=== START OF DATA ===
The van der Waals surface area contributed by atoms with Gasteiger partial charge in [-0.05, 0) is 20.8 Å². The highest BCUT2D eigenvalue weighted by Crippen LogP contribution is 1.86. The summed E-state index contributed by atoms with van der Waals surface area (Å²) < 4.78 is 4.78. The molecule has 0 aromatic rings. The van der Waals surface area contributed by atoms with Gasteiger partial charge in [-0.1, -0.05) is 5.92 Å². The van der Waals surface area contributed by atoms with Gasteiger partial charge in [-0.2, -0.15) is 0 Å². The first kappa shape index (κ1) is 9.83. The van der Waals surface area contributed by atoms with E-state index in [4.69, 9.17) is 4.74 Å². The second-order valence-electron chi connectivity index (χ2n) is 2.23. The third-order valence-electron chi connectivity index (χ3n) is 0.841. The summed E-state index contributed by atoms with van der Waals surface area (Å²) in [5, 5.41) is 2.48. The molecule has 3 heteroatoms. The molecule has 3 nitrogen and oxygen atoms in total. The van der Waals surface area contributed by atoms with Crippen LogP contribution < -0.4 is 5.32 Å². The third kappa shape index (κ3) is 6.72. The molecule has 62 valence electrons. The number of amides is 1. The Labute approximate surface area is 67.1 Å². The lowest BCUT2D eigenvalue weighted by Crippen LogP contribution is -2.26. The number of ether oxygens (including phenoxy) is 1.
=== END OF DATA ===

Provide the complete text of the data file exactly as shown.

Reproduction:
The van der Waals surface area contributed by atoms with Gasteiger partial charge in [-0.05, 0) is 20.8 Å². The highest BCUT2D eigenvalue weighted by Crippen LogP contribution is 1.86. The summed E-state index contributed by atoms with van der Waals surface area (Å²) < 4.78 is 4.78. The molecule has 0 aromatic rings. The van der Waals surface area contributed by atoms with Gasteiger partial charge in [-0.1, -0.05) is 5.92 Å². The van der Waals surface area contributed by atoms with Gasteiger partial charge in [-0.2, -0.15) is 0 Å². The first kappa shape index (κ1) is 9.83. The van der Waals surface area contributed by atoms with E-state index in [4.69, 9.17) is 4.74 Å². The second-order valence-electron chi connectivity index (χ2n) is 2.23. The third-order valence-electron chi connectivity index (χ3n) is 0.841. The summed E-state index contributed by atoms with van der Waals surface area (Å²) in [5, 5.41) is 2.48. The molecule has 3 heteroatoms. The molecule has 3 nitrogen and oxygen atoms in total. The van der Waals surface area contributed by atoms with Crippen LogP contribution < -0.4 is 5.32 Å². The third kappa shape index (κ3) is 6.72. The molecule has 62 valence electrons. The number of amides is 1. The Labute approximate surface area is 67.1 Å². The lowest BCUT2D eigenvalue weighted by Crippen LogP contribution is -2.26. The number of ether oxygens (including phenoxy) is 1.